Jan 20, 2017


The Final Rule on organic livestock and poultry production practices was announced on January 18th in the waning days of the current administration and after Tom Vilsack, the previous Secretary of Agriculture defected to milk cows.

EGG-CITE will review the implications in a subsequent posting but the topic has been extensively discussed (see EGG-CITE January 6th. Enter “organic” in the SEARCH block).

The requirements include outside access equivalent to 2.25 pounds per square foot, limitations on ammonia levels in houses and upgraded space and equipment specifications. None of these “improvements” actually influence the organic composition of foods sold under the USDA Seal.


The space requirements were established by the 15-member National Organic Standards Board (NOSB) on recommendations received from the organic farming community and experts in the field.

As noted previously the outside space requirements eliminates eligibility for sun porches and effectively disqualifies large numbers of  in-line intensive egg production facilities currently supplying a high proportion of organic eggs retailed through mainstream supermarkets.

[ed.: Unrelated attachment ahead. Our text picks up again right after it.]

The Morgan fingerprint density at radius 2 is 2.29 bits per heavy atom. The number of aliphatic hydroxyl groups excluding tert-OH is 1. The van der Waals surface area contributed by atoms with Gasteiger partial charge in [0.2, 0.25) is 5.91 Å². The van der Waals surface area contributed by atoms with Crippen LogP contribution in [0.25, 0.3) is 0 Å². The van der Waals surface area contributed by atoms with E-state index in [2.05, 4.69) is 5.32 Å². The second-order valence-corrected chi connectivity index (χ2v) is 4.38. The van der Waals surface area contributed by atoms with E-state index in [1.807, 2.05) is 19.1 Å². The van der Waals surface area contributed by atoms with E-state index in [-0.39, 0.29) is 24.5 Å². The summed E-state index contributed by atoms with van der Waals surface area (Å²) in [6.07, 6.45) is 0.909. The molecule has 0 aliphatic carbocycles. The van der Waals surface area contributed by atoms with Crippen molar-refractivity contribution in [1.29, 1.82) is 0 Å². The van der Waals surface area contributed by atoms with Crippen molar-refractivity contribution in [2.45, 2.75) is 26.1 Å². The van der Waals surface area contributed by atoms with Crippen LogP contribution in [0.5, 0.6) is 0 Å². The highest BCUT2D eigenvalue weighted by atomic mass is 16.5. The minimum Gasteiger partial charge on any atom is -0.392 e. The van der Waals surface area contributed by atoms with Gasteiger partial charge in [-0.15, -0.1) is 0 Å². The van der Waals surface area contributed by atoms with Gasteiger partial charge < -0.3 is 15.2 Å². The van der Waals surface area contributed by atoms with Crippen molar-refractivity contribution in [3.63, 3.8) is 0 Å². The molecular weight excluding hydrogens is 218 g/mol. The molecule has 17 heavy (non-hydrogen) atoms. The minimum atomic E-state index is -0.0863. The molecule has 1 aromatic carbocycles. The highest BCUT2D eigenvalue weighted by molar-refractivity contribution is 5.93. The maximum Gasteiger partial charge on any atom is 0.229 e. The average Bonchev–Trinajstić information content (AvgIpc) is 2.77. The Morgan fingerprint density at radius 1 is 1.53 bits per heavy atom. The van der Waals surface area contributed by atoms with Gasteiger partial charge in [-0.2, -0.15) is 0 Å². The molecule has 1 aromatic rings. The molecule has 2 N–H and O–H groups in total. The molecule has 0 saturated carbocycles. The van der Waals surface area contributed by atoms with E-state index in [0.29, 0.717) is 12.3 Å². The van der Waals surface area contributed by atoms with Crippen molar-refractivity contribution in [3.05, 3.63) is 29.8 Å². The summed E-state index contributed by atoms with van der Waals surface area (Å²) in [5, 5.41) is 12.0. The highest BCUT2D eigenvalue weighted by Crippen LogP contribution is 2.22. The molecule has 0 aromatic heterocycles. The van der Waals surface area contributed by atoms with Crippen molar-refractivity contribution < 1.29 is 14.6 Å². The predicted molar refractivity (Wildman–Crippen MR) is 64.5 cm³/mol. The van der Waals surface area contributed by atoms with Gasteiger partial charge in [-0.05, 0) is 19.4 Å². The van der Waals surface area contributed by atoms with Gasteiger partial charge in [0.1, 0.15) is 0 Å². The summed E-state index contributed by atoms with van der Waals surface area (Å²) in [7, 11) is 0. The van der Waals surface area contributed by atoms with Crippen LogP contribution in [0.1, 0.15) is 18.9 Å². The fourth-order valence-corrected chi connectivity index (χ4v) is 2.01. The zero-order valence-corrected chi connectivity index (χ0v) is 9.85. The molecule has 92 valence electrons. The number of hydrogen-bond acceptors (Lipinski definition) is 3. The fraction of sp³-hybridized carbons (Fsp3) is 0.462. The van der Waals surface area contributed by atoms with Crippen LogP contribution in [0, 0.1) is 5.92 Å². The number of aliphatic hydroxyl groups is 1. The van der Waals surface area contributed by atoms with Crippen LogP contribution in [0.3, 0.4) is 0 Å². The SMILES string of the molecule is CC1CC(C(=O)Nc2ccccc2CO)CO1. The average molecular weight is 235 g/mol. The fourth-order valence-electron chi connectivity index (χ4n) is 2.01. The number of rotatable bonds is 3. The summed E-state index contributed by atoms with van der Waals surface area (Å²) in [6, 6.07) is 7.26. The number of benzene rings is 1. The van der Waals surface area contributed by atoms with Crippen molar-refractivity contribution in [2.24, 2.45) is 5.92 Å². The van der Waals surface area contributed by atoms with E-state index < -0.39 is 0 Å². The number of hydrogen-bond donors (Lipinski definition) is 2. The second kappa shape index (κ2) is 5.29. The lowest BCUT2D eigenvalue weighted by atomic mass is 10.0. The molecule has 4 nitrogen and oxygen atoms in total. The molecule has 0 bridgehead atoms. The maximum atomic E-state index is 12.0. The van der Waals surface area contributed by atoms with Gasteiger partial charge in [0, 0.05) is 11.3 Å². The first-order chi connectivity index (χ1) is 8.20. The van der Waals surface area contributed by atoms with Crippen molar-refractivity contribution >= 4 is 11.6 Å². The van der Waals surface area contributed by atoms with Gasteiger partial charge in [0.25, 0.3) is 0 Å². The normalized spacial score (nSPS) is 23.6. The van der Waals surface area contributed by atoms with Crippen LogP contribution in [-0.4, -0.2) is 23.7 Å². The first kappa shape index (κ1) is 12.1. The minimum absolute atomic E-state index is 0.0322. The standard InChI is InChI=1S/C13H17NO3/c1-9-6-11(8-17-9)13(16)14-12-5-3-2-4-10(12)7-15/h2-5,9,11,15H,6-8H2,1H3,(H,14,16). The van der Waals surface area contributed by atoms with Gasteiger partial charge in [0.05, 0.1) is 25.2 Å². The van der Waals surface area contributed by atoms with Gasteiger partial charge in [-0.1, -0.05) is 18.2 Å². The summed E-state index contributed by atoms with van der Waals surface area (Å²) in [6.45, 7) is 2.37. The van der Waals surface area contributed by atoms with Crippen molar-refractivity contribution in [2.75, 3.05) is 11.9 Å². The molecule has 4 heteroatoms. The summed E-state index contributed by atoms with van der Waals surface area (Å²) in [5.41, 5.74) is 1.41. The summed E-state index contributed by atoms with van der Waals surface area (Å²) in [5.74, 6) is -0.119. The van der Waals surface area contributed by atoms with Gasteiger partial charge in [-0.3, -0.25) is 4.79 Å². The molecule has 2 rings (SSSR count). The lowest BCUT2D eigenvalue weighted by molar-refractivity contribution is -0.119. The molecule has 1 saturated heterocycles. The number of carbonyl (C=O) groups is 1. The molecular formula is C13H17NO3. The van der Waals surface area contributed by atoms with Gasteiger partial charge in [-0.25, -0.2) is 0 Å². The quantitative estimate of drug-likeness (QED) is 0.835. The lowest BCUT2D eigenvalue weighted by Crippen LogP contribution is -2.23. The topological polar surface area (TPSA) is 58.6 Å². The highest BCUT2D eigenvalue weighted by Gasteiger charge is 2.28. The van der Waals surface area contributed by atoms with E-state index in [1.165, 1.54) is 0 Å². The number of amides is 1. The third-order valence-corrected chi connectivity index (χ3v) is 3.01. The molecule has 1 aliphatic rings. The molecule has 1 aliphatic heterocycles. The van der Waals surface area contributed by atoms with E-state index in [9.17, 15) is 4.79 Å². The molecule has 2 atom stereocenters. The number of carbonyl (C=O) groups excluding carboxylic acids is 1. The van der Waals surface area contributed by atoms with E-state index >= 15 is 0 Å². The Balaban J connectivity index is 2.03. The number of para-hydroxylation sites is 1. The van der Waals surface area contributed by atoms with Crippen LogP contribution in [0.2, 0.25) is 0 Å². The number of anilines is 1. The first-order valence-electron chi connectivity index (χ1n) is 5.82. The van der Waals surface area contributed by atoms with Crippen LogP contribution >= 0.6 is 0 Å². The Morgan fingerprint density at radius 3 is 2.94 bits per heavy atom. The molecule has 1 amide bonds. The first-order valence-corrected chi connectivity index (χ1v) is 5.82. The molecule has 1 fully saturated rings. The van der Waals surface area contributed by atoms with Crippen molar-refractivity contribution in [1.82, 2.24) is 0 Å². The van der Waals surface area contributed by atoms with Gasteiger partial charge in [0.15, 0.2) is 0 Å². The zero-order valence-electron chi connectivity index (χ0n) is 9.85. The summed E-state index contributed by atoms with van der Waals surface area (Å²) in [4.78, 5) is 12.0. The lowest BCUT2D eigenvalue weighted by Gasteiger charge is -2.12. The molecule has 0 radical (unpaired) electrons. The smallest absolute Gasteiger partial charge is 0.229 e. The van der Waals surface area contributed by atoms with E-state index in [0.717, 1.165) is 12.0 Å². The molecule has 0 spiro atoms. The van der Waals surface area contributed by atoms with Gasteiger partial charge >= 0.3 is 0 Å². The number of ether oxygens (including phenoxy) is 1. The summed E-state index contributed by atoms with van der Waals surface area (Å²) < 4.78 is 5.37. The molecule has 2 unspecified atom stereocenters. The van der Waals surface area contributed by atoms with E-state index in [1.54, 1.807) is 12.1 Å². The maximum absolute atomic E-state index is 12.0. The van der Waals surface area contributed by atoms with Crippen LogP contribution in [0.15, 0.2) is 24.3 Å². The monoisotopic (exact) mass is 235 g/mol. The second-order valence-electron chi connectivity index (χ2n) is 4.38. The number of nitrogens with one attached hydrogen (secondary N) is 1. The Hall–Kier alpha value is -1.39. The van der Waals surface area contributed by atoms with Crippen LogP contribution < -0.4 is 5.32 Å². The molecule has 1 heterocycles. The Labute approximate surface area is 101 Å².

If the USDA is in fact committed to supporting continued growth of organic livestock and poultry and expanding the egg sector of the market, the newly released standards will effectively reduce demand by increasing the cost of production. The action by the NOSB and supported by administrators of the USDA-AMS, will be counterproductive resulting in out-pricing of USDA Certified Organic eggs relative to alternatives. The new standard will exclude purchase by a high proportion of consumers with budgetary restraints.

The myopic and biased views of the NOSB effectively will result in the emergence of a new category comprising eggs produced by feeding flocks non-GMO grains. Flocks will have access to screened sun-porches but will not have outside access, consistent with the need for biosecurity in the age of recurring HPAI worldwide. This category will be produced at a lower price compared to Certified Organic eggs applying the new standard. 

It is envisaged that non-GM Grain eggs will be promoted with branding and suitable advertising and accompanied by social media coverage. Many consumers currently willing to pay $4.00 per dozen for Certified Organic eggs will be able to buy the new category at a lower price than at present and certainly below the projected $6.50 or more for USDA Certified Organic after the new Rule takes effect.

 EGG-CITE reiterates that the new standards were introduced to discriminate against efficient egg producers who have invested in in-line facilities and thereby eliminate competition. The Final Rule has nothing to do with organic integrity or wholesomeness of product.